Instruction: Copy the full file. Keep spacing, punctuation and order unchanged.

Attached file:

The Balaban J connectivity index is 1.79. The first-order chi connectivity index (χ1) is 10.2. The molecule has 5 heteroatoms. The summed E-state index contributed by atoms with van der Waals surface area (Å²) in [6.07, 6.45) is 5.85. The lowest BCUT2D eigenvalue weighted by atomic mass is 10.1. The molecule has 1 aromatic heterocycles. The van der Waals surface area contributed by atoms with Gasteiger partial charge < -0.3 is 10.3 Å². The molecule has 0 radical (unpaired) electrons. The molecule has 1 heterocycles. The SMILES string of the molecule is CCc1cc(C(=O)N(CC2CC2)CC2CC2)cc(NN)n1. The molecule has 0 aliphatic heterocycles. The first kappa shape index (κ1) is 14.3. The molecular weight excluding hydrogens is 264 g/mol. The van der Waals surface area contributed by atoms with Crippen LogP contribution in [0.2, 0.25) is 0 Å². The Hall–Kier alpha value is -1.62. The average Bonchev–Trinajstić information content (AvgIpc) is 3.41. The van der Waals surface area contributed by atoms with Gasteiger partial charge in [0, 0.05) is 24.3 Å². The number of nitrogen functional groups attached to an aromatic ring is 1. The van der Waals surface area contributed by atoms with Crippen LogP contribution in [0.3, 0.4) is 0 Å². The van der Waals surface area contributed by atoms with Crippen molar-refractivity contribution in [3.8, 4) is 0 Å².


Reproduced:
The Balaban J connectivity index is 1.79. The first-order chi connectivity index (χ1) is 10.2. The molecule has 5 heteroatoms. The summed E-state index contributed by atoms with van der Waals surface area (Å²) in [6.07, 6.45) is 5.85. The lowest BCUT2D eigenvalue weighted by atomic mass is 10.1. The molecule has 1 aromatic heterocycles. The van der Waals surface area contributed by atoms with Gasteiger partial charge < -0.3 is 10.3 Å². The molecule has 0 radical (unpaired) electrons. The molecule has 1 heterocycles. The SMILES string of the molecule is CCc1cc(C(=O)N(CC2CC2)CC2CC2)cc(NN)n1. The molecule has 0 aliphatic heterocycles. The first kappa shape index (κ1) is 14.3. The molecular weight excluding hydrogens is 264 g/mol. The van der Waals surface area contributed by atoms with Crippen LogP contribution in [0.2, 0.25) is 0 Å². The Hall–Kier alpha value is -1.62. The average Bonchev–Trinajstić information content (AvgIpc) is 3.41. The van der Waals surface area contributed by atoms with Gasteiger partial charge in [0, 0.05) is 24.3 Å². The number of nitrogen functional groups attached to an aromatic ring is 1. The van der Waals surface area contributed by atoms with Crippen LogP contribution in [0.3, 0.4) is 0 Å². The van der Waals surface area contributed by atoms with Crippen molar-refractivity contribution in [3.8, 4) is 0 Å².